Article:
Cardiac myosin-binding protein-C phosphorylation and cardiac function

Sakthivel Sadayappan, James Gulick, Hanna Osinska, Lisa A. Martin, Harvey S. Hahn, Gerald W. Dorn, Raisa Klevitsky, Christine E. Seidman, Jonathan G. Seidman, Jeffrey Robbins

Research output: Contribution to journalArticlepeer-review

173 Scopus citations

Abstract

The role of cardiac myosin binding protein-C (cMyBP-C) phosphorylation in cardiac physiology or pathophysiology is unclear. To investigate the status of cMyBP-C phosphorylation in vivo, we determined its phosphorylation state in stressed and unstressed mouse hearts. cMyBP-C phosphorylation is significantly decreased during the development of heart failure or pathologic hypertrophy. We then generated transgenic (TG) mice in which the phosphorylation sites of cMyBP-C were changed to nonphosphorylatable alanines (MyBP-CAllP-). A TG line showing ≈40% replacement with MyBP-CAllP- showed no changes in morbidity or mortality but displayed depressed cardiac contractility, altered sarcomeric structure and upregulation of transcripts associated with a hypertrophic response. To explore the effect of complete replacement of endogenous cMyBP-C with MyBP-CAllP-, the mice were bred into the MyBP-C(t/t) background, in which less than 10% of normal levels of a truncated MyBP-C are present. Although MyBP-CAllP- was incorporated into the sarcomere and expressed at normal levels, the mutant protein could not rescue the MyBP-C(t/t) phenotype. The mice developed significant cardiac hypertrophy with myofibrillar disarray and fibrosis, similar to what was observed in the MyBP-C(t/t) animals. In contrast, when the MyBP-C(t/t) mice were bred to a TG line expressing normal MyBP-C (MyBP-CWT), the MyBP-C(t/t) phenotype was rescued. These data suggest that cMyBP-C phosphorylation is essential for normal cardiac function.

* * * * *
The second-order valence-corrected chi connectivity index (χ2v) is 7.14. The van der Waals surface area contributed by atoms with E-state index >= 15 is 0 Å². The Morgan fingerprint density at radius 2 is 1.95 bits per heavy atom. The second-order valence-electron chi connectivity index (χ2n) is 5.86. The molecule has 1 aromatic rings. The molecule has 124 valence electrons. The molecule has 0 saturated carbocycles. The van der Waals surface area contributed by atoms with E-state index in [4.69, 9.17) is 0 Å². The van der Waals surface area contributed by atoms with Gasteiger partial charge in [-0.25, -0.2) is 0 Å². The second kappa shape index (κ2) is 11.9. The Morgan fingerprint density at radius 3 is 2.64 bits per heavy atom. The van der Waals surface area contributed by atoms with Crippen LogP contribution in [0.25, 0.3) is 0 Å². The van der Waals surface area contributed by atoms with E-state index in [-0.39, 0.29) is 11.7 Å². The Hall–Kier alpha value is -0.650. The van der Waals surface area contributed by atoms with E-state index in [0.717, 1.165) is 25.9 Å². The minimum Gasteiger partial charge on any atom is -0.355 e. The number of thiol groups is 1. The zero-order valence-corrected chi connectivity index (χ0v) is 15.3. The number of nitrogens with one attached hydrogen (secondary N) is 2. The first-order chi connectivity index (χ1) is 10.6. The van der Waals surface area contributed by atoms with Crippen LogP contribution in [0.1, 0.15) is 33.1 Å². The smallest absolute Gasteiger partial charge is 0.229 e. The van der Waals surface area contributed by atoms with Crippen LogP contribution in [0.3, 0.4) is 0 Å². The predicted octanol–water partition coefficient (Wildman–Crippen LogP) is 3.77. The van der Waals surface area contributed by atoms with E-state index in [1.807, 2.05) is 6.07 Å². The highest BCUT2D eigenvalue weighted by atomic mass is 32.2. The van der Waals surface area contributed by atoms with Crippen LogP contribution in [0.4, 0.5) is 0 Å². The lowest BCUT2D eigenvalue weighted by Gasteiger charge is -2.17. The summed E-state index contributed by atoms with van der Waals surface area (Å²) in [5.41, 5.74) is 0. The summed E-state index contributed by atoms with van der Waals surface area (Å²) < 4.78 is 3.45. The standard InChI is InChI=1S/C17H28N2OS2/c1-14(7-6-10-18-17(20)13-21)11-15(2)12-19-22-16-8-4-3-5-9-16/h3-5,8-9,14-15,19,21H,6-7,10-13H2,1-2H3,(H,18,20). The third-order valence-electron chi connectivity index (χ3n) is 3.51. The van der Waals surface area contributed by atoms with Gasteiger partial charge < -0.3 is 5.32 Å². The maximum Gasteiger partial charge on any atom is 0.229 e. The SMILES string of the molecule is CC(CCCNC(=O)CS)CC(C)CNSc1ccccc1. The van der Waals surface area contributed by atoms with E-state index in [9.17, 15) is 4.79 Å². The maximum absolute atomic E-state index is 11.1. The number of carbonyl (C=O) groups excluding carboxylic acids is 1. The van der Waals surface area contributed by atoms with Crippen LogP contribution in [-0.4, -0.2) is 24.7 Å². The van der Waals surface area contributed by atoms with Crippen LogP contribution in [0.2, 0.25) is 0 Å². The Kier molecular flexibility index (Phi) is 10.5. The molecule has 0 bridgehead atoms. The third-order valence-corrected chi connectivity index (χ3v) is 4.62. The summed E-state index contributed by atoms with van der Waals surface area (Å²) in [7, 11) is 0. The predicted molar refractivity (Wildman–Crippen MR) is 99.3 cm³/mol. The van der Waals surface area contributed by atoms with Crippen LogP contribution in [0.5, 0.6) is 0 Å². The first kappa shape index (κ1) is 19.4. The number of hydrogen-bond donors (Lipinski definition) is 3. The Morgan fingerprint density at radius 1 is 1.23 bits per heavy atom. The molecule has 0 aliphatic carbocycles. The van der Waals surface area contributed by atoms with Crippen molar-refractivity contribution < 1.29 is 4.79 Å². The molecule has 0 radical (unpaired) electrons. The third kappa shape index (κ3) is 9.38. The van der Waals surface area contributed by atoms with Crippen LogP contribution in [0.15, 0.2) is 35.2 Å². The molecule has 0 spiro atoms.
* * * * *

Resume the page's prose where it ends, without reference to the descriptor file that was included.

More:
Original languageEnglish
Pages (from-to)1156-1163
Number of pages8
JournalCirculation research
Volume97
Issue number11
DOIs
StatePublished - Nov 2005

Keywords

  • Mouse
  • Mouse mutants
  • Muscle
  • Muscle contraction
  • Myocardial contractility

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